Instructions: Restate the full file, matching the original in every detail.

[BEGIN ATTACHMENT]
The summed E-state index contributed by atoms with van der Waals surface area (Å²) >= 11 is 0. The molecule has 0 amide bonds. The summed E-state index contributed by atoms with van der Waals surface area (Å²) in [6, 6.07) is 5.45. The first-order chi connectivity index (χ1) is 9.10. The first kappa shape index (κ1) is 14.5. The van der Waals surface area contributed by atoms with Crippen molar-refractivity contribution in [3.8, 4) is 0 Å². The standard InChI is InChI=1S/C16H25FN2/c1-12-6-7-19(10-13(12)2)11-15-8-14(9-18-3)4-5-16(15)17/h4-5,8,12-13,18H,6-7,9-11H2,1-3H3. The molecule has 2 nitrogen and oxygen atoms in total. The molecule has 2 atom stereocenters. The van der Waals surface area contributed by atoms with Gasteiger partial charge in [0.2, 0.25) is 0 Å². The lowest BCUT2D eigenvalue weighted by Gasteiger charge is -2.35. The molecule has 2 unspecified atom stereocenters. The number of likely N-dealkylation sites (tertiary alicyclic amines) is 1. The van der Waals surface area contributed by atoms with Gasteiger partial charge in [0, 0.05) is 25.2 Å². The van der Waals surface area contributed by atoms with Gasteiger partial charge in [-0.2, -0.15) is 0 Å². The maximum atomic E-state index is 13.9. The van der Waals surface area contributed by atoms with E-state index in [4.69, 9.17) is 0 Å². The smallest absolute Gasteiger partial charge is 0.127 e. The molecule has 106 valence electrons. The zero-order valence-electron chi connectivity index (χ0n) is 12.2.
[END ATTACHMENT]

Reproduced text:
The summed E-state index contributed by atoms with van der Waals surface area (Å²) >= 11 is 0. The molecule has 0 amide bonds. The summed E-state index contributed by atoms with van der Waals surface area (Å²) in [6, 6.07) is 5.45. The first-order chi connectivity index (χ1) is 9.10. The first kappa shape index (κ1) is 14.5. The van der Waals surface area contributed by atoms with Crippen molar-refractivity contribution in [3.8, 4) is 0 Å². The standard InChI is InChI=1S/C16H25FN2/c1-12-6-7-19(10-13(12)2)11-15-8-14(9-18-3)4-5-16(15)17/h4-5,8,12-13,18H,6-7,9-11H2,1-3H3. The molecule has 2 nitrogen and oxygen atoms in total. The molecule has 2 atom stereocenters. The van der Waals surface area contributed by atoms with Gasteiger partial charge in [0.2, 0.25) is 0 Å². The lowest BCUT2D eigenvalue weighted by Gasteiger charge is -2.35. The molecule has 2 unspecified atom stereocenters. The number of likely N-dealkylation sites (tertiary alicyclic amines) is 1. The van der Waals surface area contributed by atoms with Gasteiger partial charge in [0, 0.05) is 25.2 Å². The van der Waals surface area contributed by atoms with Gasteiger partial charge in [-0.2, -0.15) is 0 Å². The maximum atomic E-state index is 13.9. The van der Waals surface area contributed by atoms with E-state index in [4.69, 9.17) is 0 Å². The smallest absolute Gasteiger partial charge is 0.127 e. The molecule has 106 valence electrons. The zero-order valence-electron chi connectivity index (χ0n) is 12.2.